Supreme Court Criminal Law Jurisprudence: Fair Trials, Cruel Punishment, And Ethical Lawyering—October 2009 Term, Richard Klein Jan 2011

Supreme Court Criminal Law Jurisprudence: Fair Trials, Cruel Punishment, And Ethical Lawyering—October 2009 Term, Richard Klein

Scholarly Works

No abstract provided.


Roberts’ Rules: The Assertiveness Of Rules-Based Jurisprudence, Joseph Blocher Jan 2011

Roberts’ Rules: The Assertiveness Of Rules-Based Jurisprudence, Joseph Blocher

Faculty Scholarship

No abstract provided.


Grabbing The Bullcoming By The Horns: How The Supreme Court Could Have Used Bullcoming V. New Mexico To Clarify Confrontation Clause Requirements For Csi-Type Reports, Paul F. Rothstein, Ronald J. Coleman Jan 2011

Grabbing The Bullcoming By The Horns: How The Supreme Court Could Have Used Bullcoming V. New Mexico To Clarify Confrontation Clause Requirements For Csi-Type Reports, Paul F. Rothstein, Ronald J. Coleman

Georgetown Law Faculty Publications and Other Works

In the pilot episode of the hit television show CSI, Grissom says to Warrick: "Concentrate on what cannot lie. The evidence." Although Grissom is a beloved figure in U.S. popular culture, the U.S. is currently unwilling to accept that evidence never lies. In stark contrast to Grissom's statement, the common law has a long history of allowing criminal defendants to cross-examine and question witnesses providing evidence against them. The right to confront an accusatory witness is reflected in the historical legal documents of Great Britain, in Shakespearean writing, and even in the Bible. In the United States ...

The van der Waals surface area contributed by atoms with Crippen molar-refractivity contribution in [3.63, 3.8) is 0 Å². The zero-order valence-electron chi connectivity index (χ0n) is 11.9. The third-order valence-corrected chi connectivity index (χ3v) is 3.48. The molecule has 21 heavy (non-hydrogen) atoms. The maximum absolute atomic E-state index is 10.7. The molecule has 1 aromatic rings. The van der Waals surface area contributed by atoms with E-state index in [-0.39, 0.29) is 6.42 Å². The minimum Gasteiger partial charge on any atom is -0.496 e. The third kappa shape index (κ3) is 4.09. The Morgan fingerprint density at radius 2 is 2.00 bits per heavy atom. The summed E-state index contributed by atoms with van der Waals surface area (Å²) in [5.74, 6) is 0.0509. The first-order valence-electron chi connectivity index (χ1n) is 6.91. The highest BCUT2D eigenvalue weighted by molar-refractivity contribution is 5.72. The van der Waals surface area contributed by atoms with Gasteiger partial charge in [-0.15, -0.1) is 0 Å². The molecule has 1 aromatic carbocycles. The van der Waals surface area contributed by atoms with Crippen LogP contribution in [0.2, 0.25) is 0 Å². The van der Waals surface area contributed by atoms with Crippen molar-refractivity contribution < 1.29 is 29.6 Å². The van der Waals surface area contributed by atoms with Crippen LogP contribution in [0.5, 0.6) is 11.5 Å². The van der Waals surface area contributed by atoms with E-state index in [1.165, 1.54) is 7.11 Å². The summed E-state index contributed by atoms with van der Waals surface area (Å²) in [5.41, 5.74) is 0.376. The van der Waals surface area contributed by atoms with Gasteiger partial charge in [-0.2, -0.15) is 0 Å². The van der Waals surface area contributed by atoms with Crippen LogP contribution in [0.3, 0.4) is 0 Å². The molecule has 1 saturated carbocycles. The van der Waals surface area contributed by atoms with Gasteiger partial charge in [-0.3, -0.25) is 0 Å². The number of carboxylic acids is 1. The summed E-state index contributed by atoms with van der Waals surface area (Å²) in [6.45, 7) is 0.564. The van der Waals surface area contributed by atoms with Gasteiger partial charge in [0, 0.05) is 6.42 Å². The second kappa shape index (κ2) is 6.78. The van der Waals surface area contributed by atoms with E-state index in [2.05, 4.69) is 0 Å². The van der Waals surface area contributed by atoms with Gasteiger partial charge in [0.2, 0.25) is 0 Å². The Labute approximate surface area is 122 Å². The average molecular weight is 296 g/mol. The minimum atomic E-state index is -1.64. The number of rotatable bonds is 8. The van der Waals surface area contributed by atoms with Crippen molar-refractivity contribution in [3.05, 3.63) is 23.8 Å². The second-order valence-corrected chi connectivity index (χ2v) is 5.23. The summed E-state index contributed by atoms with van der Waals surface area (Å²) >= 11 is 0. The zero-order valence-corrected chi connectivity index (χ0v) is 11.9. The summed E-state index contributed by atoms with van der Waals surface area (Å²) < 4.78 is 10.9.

Converging Trajectories: Interest Convergence, Justice Kennedy, And Jeannie Suk's "The Trajectory Of Trauma", Jennifer S. Hendricks Jan 2010

Converging Trajectories: Interest Convergence, Justice Kennedy, And Jeannie Suk's "The Trajectory Of Trauma", Jennifer S. Hendricks

Articles

This essay responds to Jeannie Suk's recent article in the Columbia Law Review, The Trajectory of Trauma: Bodies and Minds of Abortion Discourse. Suk argues that feminists are responsible for legitimizing a paternalistic attitude towards women that came home to roost in Gonzales v. Carhart. This essay argues that Suk's critique of feminist paternalism needs to be supplemented with a discussion of traditional paternalism and its influence on how feminist advocacy enters the law. In particular, it suggests that Derrick Bell's theory of interest convergence provides a useful framework for understanding the cultural, legal, and rhetorical evidence ...


Disparate Impact, Girardeau A. Spann Jan 2010